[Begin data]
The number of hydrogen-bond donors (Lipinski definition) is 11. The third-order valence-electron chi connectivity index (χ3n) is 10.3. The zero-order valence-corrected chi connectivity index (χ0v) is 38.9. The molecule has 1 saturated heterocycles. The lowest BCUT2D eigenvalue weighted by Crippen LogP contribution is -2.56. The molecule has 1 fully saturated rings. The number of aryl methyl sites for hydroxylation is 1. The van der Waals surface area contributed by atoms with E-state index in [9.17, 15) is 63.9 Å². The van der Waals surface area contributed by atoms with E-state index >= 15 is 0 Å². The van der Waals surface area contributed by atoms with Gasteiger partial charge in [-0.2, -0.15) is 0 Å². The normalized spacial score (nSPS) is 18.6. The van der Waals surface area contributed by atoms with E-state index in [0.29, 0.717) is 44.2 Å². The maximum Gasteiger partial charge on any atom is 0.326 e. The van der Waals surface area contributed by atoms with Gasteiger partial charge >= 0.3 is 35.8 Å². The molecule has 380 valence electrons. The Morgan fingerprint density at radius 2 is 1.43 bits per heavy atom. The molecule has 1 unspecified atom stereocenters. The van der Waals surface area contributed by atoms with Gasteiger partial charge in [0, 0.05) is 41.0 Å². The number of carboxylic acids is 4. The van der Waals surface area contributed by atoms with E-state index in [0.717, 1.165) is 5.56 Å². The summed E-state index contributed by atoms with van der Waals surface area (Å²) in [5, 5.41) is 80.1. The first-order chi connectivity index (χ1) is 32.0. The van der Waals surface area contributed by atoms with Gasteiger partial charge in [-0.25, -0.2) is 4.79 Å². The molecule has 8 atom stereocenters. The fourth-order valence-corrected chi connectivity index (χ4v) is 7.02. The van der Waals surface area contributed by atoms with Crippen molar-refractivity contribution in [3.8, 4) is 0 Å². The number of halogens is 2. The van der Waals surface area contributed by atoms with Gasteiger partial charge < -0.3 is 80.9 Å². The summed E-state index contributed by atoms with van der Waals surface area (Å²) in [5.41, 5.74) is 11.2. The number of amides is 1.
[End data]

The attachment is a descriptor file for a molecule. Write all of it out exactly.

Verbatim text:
The number of hydrogen-bond donors (Lipinski definition) is 11. The third-order valence-electron chi connectivity index (χ3n) is 10.3. The zero-order valence-corrected chi connectivity index (χ0v) is 38.9. The molecule has 1 saturated heterocycles. The lowest BCUT2D eigenvalue weighted by Crippen LogP contribution is -2.56. The molecule has 1 fully saturated rings. The number of aryl methyl sites for hydroxylation is 1. The van der Waals surface area contributed by atoms with E-state index in [9.17, 15) is 63.9 Å². The van der Waals surface area contributed by atoms with E-state index >= 15 is 0 Å². The van der Waals surface area contributed by atoms with Gasteiger partial charge in [-0.2, -0.15) is 0 Å². The normalized spacial score (nSPS) is 18.6. The van der Waals surface area contributed by atoms with E-state index in [0.29, 0.717) is 44.2 Å². The maximum Gasteiger partial charge on any atom is 0.326 e. The van der Waals surface area contributed by atoms with Gasteiger partial charge >= 0.3 is 35.8 Å². The molecule has 380 valence electrons. The Morgan fingerprint density at radius 2 is 1.43 bits per heavy atom. The molecule has 1 unspecified atom stereocenters. The van der Waals surface area contributed by atoms with Gasteiger partial charge in [0, 0.05) is 41.0 Å². The number of carboxylic acids is 4. The van der Waals surface area contributed by atoms with E-state index in [0.717, 1.165) is 5.56 Å². The summed E-state index contributed by atoms with van der Waals surface area (Å²) in [5, 5.41) is 80.1. The first-order chi connectivity index (χ1) is 32.0. The van der Waals surface area contributed by atoms with Gasteiger partial charge in [-0.25, -0.2) is 4.79 Å². The molecule has 8 atom stereocenters. The fourth-order valence-corrected chi connectivity index (χ4v) is 7.02. The van der Waals surface area contributed by atoms with Crippen molar-refractivity contribution in [3.8, 4) is 0 Å². The number of halogens is 2. The van der Waals surface area contributed by atoms with Gasteiger partial charge < -0.3 is 80.9 Å². The summed E-state index contributed by atoms with van der Waals surface area (Å²) in [5.41, 5.74) is 11.2. The number of amides is 1.